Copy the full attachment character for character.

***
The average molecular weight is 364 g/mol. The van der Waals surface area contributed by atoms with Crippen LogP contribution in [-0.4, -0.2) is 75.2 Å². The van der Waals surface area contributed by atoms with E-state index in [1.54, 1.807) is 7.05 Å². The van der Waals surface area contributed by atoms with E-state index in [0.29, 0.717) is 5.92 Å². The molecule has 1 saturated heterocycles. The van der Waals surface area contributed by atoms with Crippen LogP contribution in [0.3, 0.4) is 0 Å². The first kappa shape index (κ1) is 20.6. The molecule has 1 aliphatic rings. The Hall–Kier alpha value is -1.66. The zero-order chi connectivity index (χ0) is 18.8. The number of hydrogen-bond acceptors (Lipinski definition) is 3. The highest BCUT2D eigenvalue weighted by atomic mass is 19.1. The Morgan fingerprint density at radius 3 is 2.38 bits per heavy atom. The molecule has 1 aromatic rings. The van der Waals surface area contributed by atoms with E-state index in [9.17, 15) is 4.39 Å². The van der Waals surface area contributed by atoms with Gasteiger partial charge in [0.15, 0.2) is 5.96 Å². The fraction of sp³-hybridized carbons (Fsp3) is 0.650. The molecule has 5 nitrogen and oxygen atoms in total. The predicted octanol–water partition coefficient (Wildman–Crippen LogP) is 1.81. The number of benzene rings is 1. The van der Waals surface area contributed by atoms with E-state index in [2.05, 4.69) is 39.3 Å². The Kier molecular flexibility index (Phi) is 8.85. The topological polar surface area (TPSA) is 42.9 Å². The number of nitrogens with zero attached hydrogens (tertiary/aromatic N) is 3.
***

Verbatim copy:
The average molecular weight is 364 g/mol. The van der Waals surface area contributed by atoms with Crippen LogP contribution in [-0.4, -0.2) is 75.2 Å². The van der Waals surface area contributed by atoms with E-state index in [1.54, 1.807) is 7.05 Å². The van der Waals surface area contributed by atoms with E-state index in [0.29, 0.717) is 5.92 Å². The molecule has 1 saturated heterocycles. The van der Waals surface area contributed by atoms with Crippen LogP contribution in [0.3, 0.4) is 0 Å². The first kappa shape index (κ1) is 20.6. The molecule has 1 aliphatic rings. The Hall–Kier alpha value is -1.66. The zero-order chi connectivity index (χ0) is 18.8. The number of hydrogen-bond acceptors (Lipinski definition) is 3. The highest BCUT2D eigenvalue weighted by atomic mass is 19.1. The Morgan fingerprint density at radius 3 is 2.38 bits per heavy atom. The molecule has 1 aromatic rings. The van der Waals surface area contributed by atoms with E-state index in [9.17, 15) is 4.39 Å². The van der Waals surface area contributed by atoms with Gasteiger partial charge in [0.15, 0.2) is 5.96 Å². The fraction of sp³-hybridized carbons (Fsp3) is 0.650. The molecule has 5 nitrogen and oxygen atoms in total. The predicted octanol–water partition coefficient (Wildman–Crippen LogP) is 1.81. The number of benzene rings is 1. The van der Waals surface area contributed by atoms with E-state index in [2.05, 4.69) is 39.3 Å². The Kier molecular flexibility index (Phi) is 8.85. The topological polar surface area (TPSA) is 42.9 Å². The number of nitrogens with zero attached hydrogens (tertiary/aromatic N) is 3.